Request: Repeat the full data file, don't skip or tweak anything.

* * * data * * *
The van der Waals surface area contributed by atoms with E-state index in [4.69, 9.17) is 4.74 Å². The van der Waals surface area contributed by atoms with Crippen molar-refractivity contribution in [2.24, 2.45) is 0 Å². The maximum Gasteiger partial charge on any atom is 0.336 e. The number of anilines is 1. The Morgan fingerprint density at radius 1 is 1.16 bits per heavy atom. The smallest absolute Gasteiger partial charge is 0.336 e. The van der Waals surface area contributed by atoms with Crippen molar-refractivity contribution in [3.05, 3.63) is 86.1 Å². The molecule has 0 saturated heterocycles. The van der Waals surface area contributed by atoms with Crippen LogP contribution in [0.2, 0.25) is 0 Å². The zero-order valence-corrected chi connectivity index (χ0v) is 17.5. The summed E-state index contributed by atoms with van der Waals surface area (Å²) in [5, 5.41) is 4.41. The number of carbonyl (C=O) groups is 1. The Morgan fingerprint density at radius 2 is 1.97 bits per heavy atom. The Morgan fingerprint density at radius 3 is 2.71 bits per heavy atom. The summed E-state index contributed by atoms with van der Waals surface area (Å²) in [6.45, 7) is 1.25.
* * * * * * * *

The van der Waals surface area contributed by atoms with E-state index in [4.69, 9.17) is 4.74 Å². The van der Waals surface area contributed by atoms with Crippen molar-refractivity contribution in [2.24, 2.45) is 0 Å². The maximum Gasteiger partial charge on any atom is 0.336 e. The number of anilines is 1. The Morgan fingerprint density at radius 1 is 1.16 bits per heavy atom. The smallest absolute Gasteiger partial charge is 0.336 e. The van der Waals surface area contributed by atoms with Crippen molar-refractivity contribution in [3.05, 3.63) is 86.1 Å². The molecule has 0 saturated heterocycles. The van der Waals surface area contributed by atoms with Crippen LogP contribution in [0.2, 0.25) is 0 Å². The zero-order valence-corrected chi connectivity index (χ0v) is 17.5. The summed E-state index contributed by atoms with van der Waals surface area (Å²) in [5, 5.41) is 4.41. The number of carbonyl (C=O) groups is 1. The Morgan fingerprint density at radius 2 is 1.97 bits per heavy atom. The Morgan fingerprint density at radius 3 is 2.71 bits per heavy atom. The summed E-state index contributed by atoms with van der Waals surface area (Å²) in [6.45, 7) is 1.25.